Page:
Jan 7, 2020

“What are your pronouns, please?” should be one of the first things you ask a person, right after “What’s your name?” and “Where are you from?”

It’s important because a person’s pronouns—or how they identify themselves—don’t necessarily correlate to how they present themselves. Don’t assume anyone’s gender because of how they look. Newsflash: Being feminine or masculine doesn’t automatically make a person she or he. I’m so, so feminine it hurts, but I identify as non-binary, and I use they/them pronouns. 

The practice of announcing your pronouns is something that’s only been normalized in the past decade, thanks to the advent of the internet and the safe spaces it harbors. And with this also came the rise of the singular “they,” both as a genderqueer identifier and as a “gender-neutral singular pronoun for a known person.” The latter is used the same way we use “siya” in Filipino, an all-encompassing pronoun used in everyday language that doesn’t betray the gender of the person you’re talking about. 

[READ: Geena Rocero reminds us at the UN (no less) of our language’s inherent gender neutrality]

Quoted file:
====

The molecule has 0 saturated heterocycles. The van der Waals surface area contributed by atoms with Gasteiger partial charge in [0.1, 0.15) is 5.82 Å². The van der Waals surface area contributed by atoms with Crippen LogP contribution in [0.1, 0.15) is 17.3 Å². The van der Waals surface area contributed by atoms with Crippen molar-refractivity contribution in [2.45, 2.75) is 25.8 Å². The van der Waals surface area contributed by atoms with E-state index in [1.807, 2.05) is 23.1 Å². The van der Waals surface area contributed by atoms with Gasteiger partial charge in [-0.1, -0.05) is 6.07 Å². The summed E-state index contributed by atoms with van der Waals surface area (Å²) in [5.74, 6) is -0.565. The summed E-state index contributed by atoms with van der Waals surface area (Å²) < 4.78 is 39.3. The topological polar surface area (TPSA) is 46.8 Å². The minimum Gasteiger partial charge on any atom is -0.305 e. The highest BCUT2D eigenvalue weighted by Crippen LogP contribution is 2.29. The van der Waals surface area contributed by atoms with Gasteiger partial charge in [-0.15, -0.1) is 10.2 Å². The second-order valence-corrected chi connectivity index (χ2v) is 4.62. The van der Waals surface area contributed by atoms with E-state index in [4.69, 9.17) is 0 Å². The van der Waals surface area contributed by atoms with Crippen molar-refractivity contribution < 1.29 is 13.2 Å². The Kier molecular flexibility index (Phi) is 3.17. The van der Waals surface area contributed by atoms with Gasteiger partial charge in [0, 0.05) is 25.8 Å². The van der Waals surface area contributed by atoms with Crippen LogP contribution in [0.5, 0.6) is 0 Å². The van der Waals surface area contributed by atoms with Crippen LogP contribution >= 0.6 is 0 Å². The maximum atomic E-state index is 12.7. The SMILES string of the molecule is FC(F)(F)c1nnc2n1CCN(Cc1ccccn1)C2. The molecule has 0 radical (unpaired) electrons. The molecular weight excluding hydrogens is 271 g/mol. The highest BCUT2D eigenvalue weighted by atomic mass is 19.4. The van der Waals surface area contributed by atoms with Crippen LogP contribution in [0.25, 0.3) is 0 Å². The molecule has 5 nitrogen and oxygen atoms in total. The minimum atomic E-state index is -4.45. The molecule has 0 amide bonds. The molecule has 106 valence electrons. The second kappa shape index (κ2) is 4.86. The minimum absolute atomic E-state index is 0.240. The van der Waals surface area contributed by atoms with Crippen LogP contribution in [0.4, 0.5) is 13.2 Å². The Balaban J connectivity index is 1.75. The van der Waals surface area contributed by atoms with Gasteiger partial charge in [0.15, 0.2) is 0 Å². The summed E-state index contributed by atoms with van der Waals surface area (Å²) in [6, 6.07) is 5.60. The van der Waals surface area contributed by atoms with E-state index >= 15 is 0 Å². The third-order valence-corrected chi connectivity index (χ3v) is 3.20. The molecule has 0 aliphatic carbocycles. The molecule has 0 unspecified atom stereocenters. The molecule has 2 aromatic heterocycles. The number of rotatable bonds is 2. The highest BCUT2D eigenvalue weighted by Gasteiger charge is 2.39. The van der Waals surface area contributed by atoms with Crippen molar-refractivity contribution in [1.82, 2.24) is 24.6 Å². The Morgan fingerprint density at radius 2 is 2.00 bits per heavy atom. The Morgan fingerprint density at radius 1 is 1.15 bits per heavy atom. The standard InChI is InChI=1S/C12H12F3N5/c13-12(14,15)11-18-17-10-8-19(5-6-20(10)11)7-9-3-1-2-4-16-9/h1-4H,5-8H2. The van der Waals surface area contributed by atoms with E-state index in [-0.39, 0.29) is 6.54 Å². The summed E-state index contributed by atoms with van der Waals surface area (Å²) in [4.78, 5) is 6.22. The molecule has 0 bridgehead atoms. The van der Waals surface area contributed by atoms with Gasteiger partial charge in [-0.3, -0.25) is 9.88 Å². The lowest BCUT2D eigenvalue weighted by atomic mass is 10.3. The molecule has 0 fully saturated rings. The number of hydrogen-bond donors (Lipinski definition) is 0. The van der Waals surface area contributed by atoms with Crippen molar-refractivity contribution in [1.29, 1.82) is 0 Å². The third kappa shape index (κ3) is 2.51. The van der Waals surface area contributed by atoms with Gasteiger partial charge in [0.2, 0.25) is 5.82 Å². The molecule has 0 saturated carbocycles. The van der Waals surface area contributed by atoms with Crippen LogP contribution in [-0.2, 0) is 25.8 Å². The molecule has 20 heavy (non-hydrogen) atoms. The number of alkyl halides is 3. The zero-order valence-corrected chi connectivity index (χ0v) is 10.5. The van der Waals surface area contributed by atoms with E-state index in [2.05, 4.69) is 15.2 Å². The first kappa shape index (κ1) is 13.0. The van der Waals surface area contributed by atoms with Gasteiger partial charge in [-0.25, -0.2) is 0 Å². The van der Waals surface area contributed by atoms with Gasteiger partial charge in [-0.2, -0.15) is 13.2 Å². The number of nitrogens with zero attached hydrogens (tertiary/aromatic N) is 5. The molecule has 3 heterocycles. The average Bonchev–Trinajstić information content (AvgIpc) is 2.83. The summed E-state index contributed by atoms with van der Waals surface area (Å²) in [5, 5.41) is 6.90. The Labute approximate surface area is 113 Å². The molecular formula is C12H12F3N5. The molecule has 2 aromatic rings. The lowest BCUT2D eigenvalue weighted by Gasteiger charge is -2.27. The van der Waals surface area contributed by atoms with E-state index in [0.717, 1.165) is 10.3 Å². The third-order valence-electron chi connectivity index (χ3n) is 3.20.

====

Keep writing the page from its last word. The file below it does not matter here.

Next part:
Making a gendered language like English accommodate gender neutrality and normalizing it is a powerful thing. So powerful that the American Dialect Society (ADS) recently chose to name the singular “they” as the word of the decade. On Jan. 4, US linguists convened to choose both the word that defined 2019 and the 2010s as a whole. The Guardian quotes lexicographer, linguist, and ADS new words committee chair Ben Zimmer saying, “People want to choose something that stands the test of time and sums up the decade as a whole.” Aside from “they,” “my pronouns” was announced the word of the year. 

The choice of “they” is particularly poignant: At the dawn of the 2000s, the group chose “she” as the word of the second millennium.

Since 1990, the American Dialect Society (which itself started in 1889) and its sister groups have been convening to choose the word of the past year with a show of hands vote, predating other word of the year-selecting bodies like the Oxford Press. The recent vote isn’t the first time the linguistic body chose to put a spotlight on “they”: It was its 2015 word of the year. And Time Magazine wrote about this decision:

“It, like so many things in 2015, was about gender identity and self-determination. This version of they is the one that a person, transgender or cisgender, can use when they don’t feel like he or she fits quite right. This version of they is the one a person might use to refer to everyone they know just to jolt people into second-guessing some of the assumptions society has long had about gender—about all hims and all hers, about what destiny is really in store for any baby who is proclaimed to be a boy or a girl in the delivery room.”

 

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TAGS: american dialect society gender identity gender neutral nolisoli.ph nonbinary